Education Unbound: The Promise and Practice of Greenfield Schooling
April 21, 2010
Frederick M. Hess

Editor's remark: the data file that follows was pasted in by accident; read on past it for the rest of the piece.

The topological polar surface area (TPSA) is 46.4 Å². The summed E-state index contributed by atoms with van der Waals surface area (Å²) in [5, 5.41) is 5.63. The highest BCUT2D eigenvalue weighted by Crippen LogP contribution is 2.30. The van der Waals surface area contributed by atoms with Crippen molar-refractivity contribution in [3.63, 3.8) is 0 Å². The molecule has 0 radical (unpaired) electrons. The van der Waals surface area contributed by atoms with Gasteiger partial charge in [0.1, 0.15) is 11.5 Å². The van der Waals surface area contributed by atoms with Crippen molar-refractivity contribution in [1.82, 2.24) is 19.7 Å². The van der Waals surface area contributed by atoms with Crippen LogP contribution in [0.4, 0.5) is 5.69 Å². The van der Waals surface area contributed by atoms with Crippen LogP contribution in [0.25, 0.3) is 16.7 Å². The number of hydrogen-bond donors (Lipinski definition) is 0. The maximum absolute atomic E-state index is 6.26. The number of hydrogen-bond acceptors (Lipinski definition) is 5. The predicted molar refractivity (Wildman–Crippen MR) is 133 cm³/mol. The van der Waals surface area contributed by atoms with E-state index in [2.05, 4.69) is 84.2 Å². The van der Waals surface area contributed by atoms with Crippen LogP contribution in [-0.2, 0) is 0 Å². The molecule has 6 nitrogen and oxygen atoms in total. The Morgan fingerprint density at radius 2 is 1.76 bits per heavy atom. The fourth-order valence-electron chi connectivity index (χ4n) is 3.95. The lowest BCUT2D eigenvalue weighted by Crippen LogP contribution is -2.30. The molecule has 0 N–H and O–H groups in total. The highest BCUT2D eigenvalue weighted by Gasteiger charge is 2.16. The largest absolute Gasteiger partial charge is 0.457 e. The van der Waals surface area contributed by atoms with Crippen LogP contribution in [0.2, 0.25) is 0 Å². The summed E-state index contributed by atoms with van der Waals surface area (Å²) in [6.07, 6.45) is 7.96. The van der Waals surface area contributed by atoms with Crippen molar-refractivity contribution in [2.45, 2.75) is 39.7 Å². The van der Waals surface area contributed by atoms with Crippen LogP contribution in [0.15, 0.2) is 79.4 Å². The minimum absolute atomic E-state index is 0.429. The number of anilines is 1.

What if it’s the system that’s the problem? That’s the question AEI’s Rick Hess tackles in this discussion of what he calls “greenfield” schooling. He copped the word from the vocabularies of investors, engineers, and builders, who use it to describe “an area where there are unobstructed, wide-open opportunities to invent or build.” There aren’t a lot of those in American K-12 education. In fact, the system, he argues, is doing a downright terrible job of laying a path for creative problem-solvers, and it’s to their own detriment. These folks have more cost-effective and time-efficient ways to do most anything in education, from training teachers, to conducting student assessments, to the actual nuts and bolts of classroom practice, and yet our bankrupt, failing, and archaic system goes out of its way to make life hard for them. Hess explains how we could change this, and what these problem-solvers need to succeed: human capital, venture capital, fewer bureaucratic hurdles, effective quality control mechanisms, and above all, an open mind on the part of the system they so desperately want to help. Even better, the system could learn from these organizations’ recruiting processes, quality control standards, and cost-effective measures, as they blaze ahead despite the daily assaults from every front. This isn’t about grand solutions or silver bullets; it’s about long-term sustainable overhaul that changes the way we think about education service delivery and the policies that support or hinder it. And that is certainly a field worth tilling. Buy your copy here.